R A Laskowski, J D Watson, J M Thornton, ProFunc: a server for predicting protein function from 3D structure, Nucleic Acids Res., 33, 2005, W89-W93.
[3 ] R A Laskowski, J D Watson, J M Thornton, Protein function prediction using local 3D templates. J. Mol. Biol., 351, 2005, 614-626.
 Björn Wallner and Arne Elofsson, Protein Sci., 15(4), 2005, 900-913
 K. Arnold, L. Bordoli, J. Kopp, and T. Schwede , A web-based environment for protein structure homology modeling, Bioinformatics, 22, 2006, 195-201.
 Joe Dundas, Zheng Ouyang, Jeffery Tseng, Andrew Binkowski, Yaron Turpaz, and Jie Liang, CASTp: computed atlas of surface topography of proteins with structural and topographical mapping of functionally annotated resiudes, Nucleic Acid Research, 34, 2006 W116-W118.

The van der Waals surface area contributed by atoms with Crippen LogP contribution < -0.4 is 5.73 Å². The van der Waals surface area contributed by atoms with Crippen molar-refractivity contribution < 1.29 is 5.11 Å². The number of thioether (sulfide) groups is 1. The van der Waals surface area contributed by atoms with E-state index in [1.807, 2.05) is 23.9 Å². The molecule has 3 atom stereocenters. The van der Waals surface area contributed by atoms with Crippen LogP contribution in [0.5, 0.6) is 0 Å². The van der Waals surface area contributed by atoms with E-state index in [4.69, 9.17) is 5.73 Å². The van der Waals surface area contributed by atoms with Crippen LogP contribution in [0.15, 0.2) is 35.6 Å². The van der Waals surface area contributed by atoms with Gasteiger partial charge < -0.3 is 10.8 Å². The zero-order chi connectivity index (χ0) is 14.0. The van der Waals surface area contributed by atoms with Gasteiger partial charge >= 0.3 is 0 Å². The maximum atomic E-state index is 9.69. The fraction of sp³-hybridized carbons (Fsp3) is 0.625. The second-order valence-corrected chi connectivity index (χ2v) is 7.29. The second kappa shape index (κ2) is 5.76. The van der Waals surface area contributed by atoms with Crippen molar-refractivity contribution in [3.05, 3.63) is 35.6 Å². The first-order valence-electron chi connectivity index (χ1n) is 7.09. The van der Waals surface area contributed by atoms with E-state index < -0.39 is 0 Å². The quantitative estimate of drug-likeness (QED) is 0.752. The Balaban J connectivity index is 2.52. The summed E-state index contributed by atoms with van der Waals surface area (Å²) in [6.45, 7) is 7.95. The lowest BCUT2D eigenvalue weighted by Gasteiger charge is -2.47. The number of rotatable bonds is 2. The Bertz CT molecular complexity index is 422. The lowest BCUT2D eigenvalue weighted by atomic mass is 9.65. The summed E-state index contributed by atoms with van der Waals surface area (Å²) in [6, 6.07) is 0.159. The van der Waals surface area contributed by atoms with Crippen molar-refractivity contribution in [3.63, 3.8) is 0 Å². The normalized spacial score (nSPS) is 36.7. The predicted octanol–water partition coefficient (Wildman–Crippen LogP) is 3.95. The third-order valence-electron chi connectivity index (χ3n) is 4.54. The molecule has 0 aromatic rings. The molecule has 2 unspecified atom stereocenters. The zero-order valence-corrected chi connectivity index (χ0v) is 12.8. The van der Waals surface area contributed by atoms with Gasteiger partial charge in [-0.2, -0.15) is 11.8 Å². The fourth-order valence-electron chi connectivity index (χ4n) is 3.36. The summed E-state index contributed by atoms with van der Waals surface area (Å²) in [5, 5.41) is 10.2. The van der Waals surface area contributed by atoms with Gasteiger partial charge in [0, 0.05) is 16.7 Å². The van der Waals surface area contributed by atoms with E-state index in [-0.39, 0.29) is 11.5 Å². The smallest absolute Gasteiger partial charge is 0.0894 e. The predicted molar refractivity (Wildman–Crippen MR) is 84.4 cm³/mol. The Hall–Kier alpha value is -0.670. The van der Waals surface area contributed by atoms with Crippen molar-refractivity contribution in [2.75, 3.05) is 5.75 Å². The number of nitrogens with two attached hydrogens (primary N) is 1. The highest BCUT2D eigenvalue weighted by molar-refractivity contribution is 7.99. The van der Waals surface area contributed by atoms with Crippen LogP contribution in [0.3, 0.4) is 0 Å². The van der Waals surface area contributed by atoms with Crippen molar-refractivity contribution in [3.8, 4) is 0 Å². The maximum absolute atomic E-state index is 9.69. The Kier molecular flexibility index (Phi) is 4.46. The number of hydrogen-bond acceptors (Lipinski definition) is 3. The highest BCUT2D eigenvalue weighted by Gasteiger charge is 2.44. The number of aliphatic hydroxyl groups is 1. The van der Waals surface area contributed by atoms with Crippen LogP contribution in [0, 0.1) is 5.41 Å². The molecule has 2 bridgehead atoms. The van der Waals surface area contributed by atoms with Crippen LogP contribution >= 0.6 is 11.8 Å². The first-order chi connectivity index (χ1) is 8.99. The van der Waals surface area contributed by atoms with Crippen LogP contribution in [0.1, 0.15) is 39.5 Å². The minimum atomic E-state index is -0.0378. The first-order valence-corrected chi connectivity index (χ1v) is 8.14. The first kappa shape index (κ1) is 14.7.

F Kiefer, K Arnold, M Künzli, L Bordoli, T Schwede, The SWISS-MODEL Repository and associated resources, Nucleic Acids Research. 37, 2009, D387-D392.
 S. Brindha, Sangzuala Sailo, Liansangmawii Chhakchhuak, Pranjal Kalita, G. Gurusubramanian and N.Senthil Kumar, Science Vision,11(3), 2011,125-133
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|Paper Type||:||Research Paper|
|Title||:||Effect of Extract of Ailanthus Excelsa on Red Cotton Bug (Dysdercus Cingulatus)|
|Authors||:||Harshalata Sontakke, Irshad Baba, S.M. Jain, R.C. Saxena and Mahesh Ningwal|